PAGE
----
* Automatically increase music volume when ambient noise is high.
* Ability to give out digital keys and let me know when people are coming and going from the house.
* Manage the hours the grow lights turn on for the orchids, depending on how much sunlight will be coming through the windows.
* Manage when the cat door opens (and whether it's one way or both ways).
* Detect water on the floor (e.g. broken dishwasher, overflowing bathtub) and fire a warning.

Has anyone made things like this yet? Or what's the closest alternative? How much should I expect to spend?
posted by ethidda to Home & Garden (3 answers total) 17 users marked this as a favorite
Best answer: It sounds like you may be looking for something 'bigger' but Belkin's WeMo product line and IFTTT seems to be keeping Mr. Llama really busy. These are separate devices, but controlled together on an iPad/iPhone (like the grow light in my office, the white noise generators, the Christmas tree, the coffee pot, the front door lamp post etc.) It's kind of nice to be able to lie in bed and start the coffee maker. IFTTT lets you do things like 'turn the external lamp post on at sundown' and then it just does it.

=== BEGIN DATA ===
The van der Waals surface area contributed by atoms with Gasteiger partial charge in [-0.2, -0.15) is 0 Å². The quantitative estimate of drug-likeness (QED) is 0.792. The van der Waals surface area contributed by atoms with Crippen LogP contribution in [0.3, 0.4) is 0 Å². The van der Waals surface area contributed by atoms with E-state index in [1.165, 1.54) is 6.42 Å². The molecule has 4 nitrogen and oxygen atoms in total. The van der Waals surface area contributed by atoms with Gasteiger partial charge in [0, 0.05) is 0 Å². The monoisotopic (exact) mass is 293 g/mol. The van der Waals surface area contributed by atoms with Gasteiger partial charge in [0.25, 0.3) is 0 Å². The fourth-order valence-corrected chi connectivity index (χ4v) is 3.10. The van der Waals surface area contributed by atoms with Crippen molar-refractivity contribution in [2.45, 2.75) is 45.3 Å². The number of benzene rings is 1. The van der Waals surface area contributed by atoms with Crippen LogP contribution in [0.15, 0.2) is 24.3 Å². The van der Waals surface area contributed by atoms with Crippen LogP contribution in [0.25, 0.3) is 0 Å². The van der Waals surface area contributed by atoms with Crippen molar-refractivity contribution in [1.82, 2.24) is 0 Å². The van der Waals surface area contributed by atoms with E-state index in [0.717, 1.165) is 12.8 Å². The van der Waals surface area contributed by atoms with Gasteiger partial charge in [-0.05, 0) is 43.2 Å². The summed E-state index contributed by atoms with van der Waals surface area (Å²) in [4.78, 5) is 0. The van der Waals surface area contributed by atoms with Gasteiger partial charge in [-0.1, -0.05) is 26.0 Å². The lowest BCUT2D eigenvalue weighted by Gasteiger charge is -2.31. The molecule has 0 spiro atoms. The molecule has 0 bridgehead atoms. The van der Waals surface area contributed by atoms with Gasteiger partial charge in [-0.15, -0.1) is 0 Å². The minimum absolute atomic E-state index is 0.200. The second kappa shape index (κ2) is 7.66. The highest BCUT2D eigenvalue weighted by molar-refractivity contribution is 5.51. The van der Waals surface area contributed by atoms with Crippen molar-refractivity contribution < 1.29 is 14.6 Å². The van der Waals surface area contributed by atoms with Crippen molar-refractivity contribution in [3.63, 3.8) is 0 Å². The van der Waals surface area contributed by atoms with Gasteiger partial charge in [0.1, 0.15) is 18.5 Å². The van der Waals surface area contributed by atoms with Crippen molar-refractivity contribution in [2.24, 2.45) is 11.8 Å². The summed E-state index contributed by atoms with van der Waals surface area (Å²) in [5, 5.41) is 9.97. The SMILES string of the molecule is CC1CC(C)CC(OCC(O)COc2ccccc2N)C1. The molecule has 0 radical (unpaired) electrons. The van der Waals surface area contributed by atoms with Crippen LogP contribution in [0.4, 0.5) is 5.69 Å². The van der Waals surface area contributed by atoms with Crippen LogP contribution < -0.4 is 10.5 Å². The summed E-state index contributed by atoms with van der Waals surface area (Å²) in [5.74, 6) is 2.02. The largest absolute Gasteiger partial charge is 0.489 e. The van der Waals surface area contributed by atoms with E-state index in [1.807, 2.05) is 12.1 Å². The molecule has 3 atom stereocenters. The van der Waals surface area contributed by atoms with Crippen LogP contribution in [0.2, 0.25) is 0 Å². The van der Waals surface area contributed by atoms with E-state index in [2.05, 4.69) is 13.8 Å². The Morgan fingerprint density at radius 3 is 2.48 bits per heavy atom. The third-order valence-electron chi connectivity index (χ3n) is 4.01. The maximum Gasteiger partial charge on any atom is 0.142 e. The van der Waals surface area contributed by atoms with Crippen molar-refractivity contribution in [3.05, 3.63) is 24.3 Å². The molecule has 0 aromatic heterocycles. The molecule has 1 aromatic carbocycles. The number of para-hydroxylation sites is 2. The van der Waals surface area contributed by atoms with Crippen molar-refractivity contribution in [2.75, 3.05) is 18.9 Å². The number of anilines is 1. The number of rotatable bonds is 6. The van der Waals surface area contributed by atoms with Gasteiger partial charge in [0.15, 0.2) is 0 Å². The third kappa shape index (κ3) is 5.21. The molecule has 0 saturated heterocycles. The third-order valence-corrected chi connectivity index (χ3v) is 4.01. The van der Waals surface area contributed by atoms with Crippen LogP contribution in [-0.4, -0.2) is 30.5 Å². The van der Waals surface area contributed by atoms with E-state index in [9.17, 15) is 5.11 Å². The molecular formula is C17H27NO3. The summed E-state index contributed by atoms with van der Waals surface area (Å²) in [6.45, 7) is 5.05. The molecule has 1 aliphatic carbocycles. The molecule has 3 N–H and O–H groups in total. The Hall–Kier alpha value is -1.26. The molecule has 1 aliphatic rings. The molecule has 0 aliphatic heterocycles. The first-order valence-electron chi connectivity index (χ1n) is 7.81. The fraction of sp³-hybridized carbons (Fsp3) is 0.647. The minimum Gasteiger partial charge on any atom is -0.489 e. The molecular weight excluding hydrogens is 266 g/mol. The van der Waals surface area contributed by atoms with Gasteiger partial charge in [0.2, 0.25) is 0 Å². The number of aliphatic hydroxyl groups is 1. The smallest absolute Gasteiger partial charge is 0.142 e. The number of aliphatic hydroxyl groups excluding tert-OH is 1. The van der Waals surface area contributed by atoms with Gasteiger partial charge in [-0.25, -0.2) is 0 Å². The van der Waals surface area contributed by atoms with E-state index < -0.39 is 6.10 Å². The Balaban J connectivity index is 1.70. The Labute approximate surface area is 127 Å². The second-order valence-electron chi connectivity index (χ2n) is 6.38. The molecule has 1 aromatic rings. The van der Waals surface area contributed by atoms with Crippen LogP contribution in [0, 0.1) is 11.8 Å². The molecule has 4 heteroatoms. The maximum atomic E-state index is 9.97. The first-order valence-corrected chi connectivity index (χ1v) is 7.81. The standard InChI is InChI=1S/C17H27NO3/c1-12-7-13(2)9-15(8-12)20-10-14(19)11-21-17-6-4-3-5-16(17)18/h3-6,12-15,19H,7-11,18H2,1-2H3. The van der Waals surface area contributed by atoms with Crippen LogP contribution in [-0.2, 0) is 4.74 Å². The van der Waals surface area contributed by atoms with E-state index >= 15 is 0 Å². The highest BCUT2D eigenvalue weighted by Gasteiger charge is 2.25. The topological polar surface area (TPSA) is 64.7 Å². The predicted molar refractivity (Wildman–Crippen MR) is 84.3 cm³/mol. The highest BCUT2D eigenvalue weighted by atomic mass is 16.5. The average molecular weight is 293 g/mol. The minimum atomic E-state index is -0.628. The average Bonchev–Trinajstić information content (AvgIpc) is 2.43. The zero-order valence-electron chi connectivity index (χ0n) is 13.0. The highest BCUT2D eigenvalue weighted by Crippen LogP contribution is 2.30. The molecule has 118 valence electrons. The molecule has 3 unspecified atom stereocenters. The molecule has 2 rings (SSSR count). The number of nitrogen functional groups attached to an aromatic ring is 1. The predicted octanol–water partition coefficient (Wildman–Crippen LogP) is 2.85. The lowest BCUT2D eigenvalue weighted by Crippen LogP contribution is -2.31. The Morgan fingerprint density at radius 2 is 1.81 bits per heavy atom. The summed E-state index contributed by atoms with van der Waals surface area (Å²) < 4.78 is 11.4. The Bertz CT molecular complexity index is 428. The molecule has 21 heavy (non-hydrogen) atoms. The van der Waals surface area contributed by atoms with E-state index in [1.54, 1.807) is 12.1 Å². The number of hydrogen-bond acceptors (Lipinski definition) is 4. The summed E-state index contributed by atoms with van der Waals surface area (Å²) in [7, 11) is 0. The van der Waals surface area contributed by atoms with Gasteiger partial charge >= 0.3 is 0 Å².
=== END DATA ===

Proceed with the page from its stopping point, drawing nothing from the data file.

We also have zone heating programmed on timers and Sonos in the kitchen for music, which I *think* we have programmed to play classical from 5AM to 7AM and then switch to Iron and Wine's Pandora station. I think that's via the Sonos app, not WeMo.

Lots of little automated mysteries in our house. There's a WeMo attached to the washing machine that I think sends Mr. Llama a text when the wash is done so he knows to go move the laundry to the dryer. I think it's just that he likes the washing machine texting him.